Instead of a ribbon-cutting, they raised a martini flag. Instead of leaving mints on guestroom pillows, they sprinkled the vacation cottages with fake lobsters, diving helmets and seashell artwork.
On Monday, state park officials unveiled what might be their most unusual seaside attraction ‹ Crystal Cove State Park Historic District, a once-ragtag enclave of Depression-era beachfront cottages refurbished into cozy lodgings.
Normally, California beach parks offer little more than tent or RV camping, said state park spokesman Roy Stearns. "It's the first time we've done something like this."
So when reservations opened April 27 for 13 of Crystal Cove's cottages, nestled along the coast between Corona del Mar and Laguna Beach, officials weren't sure what would happen.
Within four hours, the first five months were booked solid. The number of reservation requests set a state park system record. "It was stunning," Stearns said.
Guests began checking in Monday afternoon as a phalanx of journalists chronicled their every step, from unpacking luggage to dipping their toes in the surf. When Mike Fages of Temecula looked up from the registration book, he found a TV camera 6 inches from his face.
Officials spent two years and $14 million refurbishing 22 of the 46 cottages, which were built between 1920 and 1940.
Mostly invisible from Coast Highway, the funky village sprawls out along the bottom of a bluff, amid a thicket of plants, flowers and crashing waves. To get there, visitors park across the street and hike down a gently winding trail.
Eventually, a 1933 Chevrolet school bus will offer shuttle service to the site.
The cottages, which rent for an average $165 per night, are decorated with antiques, old refrigerators and curios designed to evoke the area's bygone days.
One bungalow features a coffee table made from a lobster trap, with a fake crustacean inside. Another, nicknamed the Diver's Shack, contains a copper diving helmet.
Other units are decorated with oars, rubber flippers, historic photos and collages made from seashells.
"We feel like we've been transported to another place and time," said Rita Stenlund of Huntington Beach, one of the first guests.
Officials said their goal was to re-create Crystal Cove as it existed from 1935 to 1955 ‹ except for the microwave ovens now in each unit.
Not every cottage is available for lodging. One is being turned into a restaurant, the Beachcomber Cafe, which the Ruby's restaurant chain will operate. It is scheduled to open in August. Ruby's also recently took over the Shake Shack, a longtime roadside food stand perched on a bluff top above the beach.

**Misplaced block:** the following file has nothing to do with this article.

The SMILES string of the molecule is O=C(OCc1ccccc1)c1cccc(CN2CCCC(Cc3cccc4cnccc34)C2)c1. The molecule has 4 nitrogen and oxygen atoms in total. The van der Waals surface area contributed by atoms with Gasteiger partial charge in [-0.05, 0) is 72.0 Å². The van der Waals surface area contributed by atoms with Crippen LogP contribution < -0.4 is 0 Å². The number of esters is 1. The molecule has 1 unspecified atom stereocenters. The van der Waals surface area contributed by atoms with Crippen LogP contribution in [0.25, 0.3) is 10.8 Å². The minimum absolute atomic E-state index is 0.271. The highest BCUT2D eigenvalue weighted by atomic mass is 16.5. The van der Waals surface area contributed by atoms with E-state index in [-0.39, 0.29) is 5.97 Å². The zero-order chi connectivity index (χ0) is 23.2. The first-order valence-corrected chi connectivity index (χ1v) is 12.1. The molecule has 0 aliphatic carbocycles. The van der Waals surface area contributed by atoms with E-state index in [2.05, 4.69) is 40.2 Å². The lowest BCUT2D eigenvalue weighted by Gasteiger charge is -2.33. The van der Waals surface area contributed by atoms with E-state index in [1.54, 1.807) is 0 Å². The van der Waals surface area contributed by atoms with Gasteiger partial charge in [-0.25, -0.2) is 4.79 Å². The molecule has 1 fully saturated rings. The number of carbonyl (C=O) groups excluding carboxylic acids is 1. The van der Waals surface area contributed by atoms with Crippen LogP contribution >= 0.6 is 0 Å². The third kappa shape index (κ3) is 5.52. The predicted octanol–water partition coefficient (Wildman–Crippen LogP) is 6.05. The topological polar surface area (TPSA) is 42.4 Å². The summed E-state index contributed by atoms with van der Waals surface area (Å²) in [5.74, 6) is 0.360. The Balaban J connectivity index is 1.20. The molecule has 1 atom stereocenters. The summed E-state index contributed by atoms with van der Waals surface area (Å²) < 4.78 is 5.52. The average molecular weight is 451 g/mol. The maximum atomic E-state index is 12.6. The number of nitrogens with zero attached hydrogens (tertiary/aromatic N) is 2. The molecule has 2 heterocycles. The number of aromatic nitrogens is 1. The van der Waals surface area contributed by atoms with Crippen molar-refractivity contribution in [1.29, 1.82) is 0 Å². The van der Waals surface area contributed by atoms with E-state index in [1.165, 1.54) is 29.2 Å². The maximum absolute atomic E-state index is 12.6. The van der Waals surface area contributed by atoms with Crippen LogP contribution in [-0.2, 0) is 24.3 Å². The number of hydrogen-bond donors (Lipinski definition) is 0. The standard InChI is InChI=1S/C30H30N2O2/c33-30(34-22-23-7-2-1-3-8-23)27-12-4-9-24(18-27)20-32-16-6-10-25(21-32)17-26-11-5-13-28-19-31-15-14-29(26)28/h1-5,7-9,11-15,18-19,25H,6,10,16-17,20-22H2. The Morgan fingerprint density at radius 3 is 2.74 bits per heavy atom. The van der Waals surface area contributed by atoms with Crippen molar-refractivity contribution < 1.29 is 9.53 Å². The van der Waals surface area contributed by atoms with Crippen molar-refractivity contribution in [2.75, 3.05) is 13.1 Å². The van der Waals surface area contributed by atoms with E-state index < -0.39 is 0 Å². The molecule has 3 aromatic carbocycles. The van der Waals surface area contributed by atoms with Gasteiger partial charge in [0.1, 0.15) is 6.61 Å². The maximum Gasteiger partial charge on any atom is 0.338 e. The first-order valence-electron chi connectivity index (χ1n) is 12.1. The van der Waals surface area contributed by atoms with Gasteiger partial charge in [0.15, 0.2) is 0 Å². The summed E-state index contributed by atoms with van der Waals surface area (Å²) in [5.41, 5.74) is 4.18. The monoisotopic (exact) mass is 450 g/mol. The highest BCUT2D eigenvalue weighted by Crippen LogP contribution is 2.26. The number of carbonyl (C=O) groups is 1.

The cafe will revive a Crystal Cove tradition by hoisting a martini flag every day at 4 p.m.
Some would-be traditions are also planned. One bungalow has been converted into a marine research lab. Another was turned into gift shop.
Because the gift store operates within a state park, every item it sells must be educational or have an ocean theme. Thus, the jewelry is made from beach glass or pearls. Bottle openers are shaped like dolphins.
Some Crystal Cove cottages began as movie sets in the 1920s and '30s. Stories differ on whether others were built by vacationers who rented the land or by squatters who constructed their cottages from shipwreck scraps that floated ashore.
In 1979, the state parks department bought the land from the Irvine Co. and spent the next two decades trying to evict the residents, many of whom had rented the houses for decades and had added amenities such as satellite dishes, hot tubs and modern kitchens.
The last residents left in 2001.
Officials contemplated turning the area into a luxury hotel, but Crystal Cove resident Laura Davick spearheaded a campaign to preserve the cottages, which are regarded as the last example of early California beach colony architecture.
Her group, the Crystal Cove Alliance, recently took over the concession contract for the site, partnering with Ruby's to run the restaurants.
It could cost as much as $15 million to fix up the remaining 24 cottages, Stearns said. If a parks bond measure passes in November, "this is one of the highest priorities in the park system," he said.
Most of the overnight guests Monday were Southern Californians, but one flew in from Chicago.
"I come out here three times a year on business," Jim Masterson said. But after surveying the surroundings, he wasn't sure how much work he'd get done. "I'm thinking about not going in tomorrow," he confessed.
[Clips from original newspaper articles appear here for educational purposes and purposes of comment, rather than commercial purposes. They are reprinted under the fair use doctrine of international copyright law. Copyright Los Angeles Times]
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